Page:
The Canadian publisher Broadview Press publishes a series of scholarly editions of classic literary works under its Broadview Editions imprint, to which this volume belongs. In addition to reprinting the original American edition of Tom Sawyer, Lucy Rollin provides a scholarly introduction in which she covers Twain's life and includes background information about the writing and publication of Tom Sawyer. She also provides four appendices full of primary sources related to Twain's classic.
The second volume in a series titled The Author and You, this autobiographical work is intended for children. However, the book includes lots of information that would be of interest to children's literature scholars, including a detailed account of the author's childhood in Cuba, her schooling in Europe, and her immigration to the United States.
This standard reference work includes entries on 25,347 children's books that are currently in print and that have received positive reviews from major reviewing periodicals, such as Booklist and Horn Book. Of these entries there are approximately 5,000 that did not appear in the 7th edition of Best Books for Children, which was published in 2002.
Judy Bradbury argues that children should continue to be read to even after they become independent readers. She then goes on to provide detailed read-aloud plans for twenty-five books that appeal to children in the third and fourth grades.
Part of Libraries Unlimited's World Folklore Series, this collection consists of fifty traditional English tales, along with background information, color photographs, a glossary, and a collection of traditional riddles.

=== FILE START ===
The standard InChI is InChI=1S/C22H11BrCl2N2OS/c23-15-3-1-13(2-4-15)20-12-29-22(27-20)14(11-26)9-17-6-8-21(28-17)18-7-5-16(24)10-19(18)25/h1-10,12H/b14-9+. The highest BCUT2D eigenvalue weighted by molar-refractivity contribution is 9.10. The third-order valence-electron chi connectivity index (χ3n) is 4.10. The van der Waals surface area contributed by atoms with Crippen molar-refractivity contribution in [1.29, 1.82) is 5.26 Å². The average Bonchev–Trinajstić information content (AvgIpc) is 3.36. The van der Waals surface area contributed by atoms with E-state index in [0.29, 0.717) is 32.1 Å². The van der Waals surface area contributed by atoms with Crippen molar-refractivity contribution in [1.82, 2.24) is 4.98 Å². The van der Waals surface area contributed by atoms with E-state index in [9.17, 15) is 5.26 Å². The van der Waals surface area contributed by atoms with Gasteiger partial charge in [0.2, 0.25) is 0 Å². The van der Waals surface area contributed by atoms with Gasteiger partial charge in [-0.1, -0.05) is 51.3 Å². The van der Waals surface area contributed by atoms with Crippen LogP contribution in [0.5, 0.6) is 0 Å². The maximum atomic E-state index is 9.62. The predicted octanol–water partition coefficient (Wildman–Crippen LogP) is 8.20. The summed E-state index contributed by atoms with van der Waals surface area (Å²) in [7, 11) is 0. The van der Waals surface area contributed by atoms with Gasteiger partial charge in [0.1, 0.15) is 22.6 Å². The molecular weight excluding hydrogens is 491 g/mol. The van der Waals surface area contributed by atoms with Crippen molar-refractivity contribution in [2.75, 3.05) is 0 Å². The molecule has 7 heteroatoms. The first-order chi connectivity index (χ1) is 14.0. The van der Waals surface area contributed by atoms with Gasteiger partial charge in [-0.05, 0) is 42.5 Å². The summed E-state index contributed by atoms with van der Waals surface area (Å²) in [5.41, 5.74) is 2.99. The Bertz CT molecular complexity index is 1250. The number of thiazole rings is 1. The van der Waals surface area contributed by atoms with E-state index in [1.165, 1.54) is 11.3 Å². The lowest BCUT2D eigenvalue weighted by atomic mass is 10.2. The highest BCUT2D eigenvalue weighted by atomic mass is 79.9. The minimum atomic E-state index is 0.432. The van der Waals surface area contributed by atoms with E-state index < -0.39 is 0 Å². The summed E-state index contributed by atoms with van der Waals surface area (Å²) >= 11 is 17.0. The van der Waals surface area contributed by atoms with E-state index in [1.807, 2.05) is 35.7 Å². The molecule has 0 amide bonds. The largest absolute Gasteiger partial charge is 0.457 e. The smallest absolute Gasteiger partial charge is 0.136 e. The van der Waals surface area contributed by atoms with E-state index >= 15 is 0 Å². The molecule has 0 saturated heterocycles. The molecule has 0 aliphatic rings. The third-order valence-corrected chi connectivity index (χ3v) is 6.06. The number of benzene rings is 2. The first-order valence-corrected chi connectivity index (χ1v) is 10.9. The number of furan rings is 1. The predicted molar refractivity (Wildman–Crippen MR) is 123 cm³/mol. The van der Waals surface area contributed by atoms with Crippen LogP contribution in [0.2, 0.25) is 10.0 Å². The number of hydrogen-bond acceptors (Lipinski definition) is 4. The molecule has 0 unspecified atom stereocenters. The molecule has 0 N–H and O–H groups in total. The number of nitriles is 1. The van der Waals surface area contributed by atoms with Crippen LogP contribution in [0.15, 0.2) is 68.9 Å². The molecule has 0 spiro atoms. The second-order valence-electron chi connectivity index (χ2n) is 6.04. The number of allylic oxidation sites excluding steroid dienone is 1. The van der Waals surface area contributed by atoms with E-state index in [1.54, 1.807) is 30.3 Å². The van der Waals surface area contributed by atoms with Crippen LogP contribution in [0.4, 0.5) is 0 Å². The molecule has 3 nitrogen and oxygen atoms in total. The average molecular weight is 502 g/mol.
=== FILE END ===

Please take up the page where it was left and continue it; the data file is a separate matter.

The past ten years have seen the publication of several encyclopedias that focus on children's literature, but The Oxford Encyclopedia of Children's Literature stands out among them. As Jack Zipes, the editor-in-chief, states in the introduction, this "is the first comprehensive reference work in English to provide detailed information about all aspects of children's literature from the medieval period to the 21st century on an international scale" (xxix). This four-volume work includes more than 3,200 entries as well as a bibliography of secondary works, listings of the winners of the major awards for children's books, and information about special library collections related to children's literature.
This practical book provides specific information on how to organize family-oriented book clubs. The author also suggests titles that lend themselves to this type of library programming, and for each title she lists a series of questions designed to spark group discussion.
Like the other volumes in the Norton Critical Edition series, this book includes the authoritative text as well as a wide variety of critical interpretations of the text. In this case, Gretchen Holbrook Gerzina assembles a series of letters that Burnett wrote that have a bearing on The Secret Garden, fourteen book reviews that came out shortly after the 1911 publication of the book, and nine essays written by literary critics, including Gillian Adams, Phyllis Bixler, Anne Lundin, Margaret Mackey, and Christine Wilkie.